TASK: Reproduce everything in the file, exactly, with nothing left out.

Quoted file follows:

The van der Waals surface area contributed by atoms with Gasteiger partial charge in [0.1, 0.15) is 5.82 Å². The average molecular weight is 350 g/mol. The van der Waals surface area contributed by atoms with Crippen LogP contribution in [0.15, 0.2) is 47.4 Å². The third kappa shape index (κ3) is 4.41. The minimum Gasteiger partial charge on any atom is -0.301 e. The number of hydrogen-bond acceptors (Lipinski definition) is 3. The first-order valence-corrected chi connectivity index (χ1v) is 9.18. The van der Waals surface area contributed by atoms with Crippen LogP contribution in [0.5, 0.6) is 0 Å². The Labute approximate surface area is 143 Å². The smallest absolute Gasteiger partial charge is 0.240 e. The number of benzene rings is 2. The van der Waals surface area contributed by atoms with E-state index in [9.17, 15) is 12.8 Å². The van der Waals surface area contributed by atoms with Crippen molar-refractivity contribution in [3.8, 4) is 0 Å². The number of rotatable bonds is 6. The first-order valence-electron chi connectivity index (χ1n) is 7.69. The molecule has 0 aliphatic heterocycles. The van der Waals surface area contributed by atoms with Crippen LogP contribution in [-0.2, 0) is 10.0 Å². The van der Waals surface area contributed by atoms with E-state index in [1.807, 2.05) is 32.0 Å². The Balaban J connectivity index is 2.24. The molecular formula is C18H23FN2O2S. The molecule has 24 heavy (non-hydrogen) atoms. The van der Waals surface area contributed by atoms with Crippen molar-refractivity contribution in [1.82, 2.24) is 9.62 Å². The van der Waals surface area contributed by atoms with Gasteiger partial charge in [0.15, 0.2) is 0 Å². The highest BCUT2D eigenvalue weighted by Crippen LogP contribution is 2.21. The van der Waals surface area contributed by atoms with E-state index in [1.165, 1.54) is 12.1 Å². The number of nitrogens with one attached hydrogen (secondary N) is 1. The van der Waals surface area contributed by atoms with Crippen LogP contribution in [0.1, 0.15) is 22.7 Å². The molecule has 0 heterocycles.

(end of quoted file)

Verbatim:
The van der Waals surface area contributed by atoms with Gasteiger partial charge in [0.1, 0.15) is 5.82 Å². The average molecular weight is 350 g/mol. The van der Waals surface area contributed by atoms with Crippen LogP contribution in [0.15, 0.2) is 47.4 Å². The third kappa shape index (κ3) is 4.41. The minimum Gasteiger partial charge on any atom is -0.301 e. The number of hydrogen-bond acceptors (Lipinski definition) is 3. The first-order valence-corrected chi connectivity index (χ1v) is 9.18. The van der Waals surface area contributed by atoms with Crippen LogP contribution in [0.5, 0.6) is 0 Å². The Labute approximate surface area is 143 Å². The smallest absolute Gasteiger partial charge is 0.240 e. The number of benzene rings is 2. The van der Waals surface area contributed by atoms with E-state index in [9.17, 15) is 12.8 Å². The van der Waals surface area contributed by atoms with Crippen molar-refractivity contribution in [3.8, 4) is 0 Å². The number of rotatable bonds is 6. The first-order valence-electron chi connectivity index (χ1n) is 7.69. The molecule has 0 aliphatic heterocycles. The van der Waals surface area contributed by atoms with Crippen LogP contribution in [-0.2, 0) is 10.0 Å². The van der Waals surface area contributed by atoms with E-state index in [1.807, 2.05) is 32.0 Å². The Balaban J connectivity index is 2.24. The molecular formula is C18H23FN2O2S. The molecule has 24 heavy (non-hydrogen) atoms. The van der Waals surface area contributed by atoms with Crippen molar-refractivity contribution in [1.82, 2.24) is 9.62 Å². The van der Waals surface area contributed by atoms with Gasteiger partial charge in [0.15, 0.2) is 0 Å². The highest BCUT2D eigenvalue weighted by Crippen LogP contribution is 2.21. The van der Waals surface area contributed by atoms with E-state index in [1.165, 1.54) is 12.1 Å². The number of nitrogens with one attached hydrogen (secondary N) is 1. The van der Waals surface area contributed by atoms with Crippen LogP contribution in [0.1, 0.15) is 22.7 Å². The molecule has 0 heterocycles.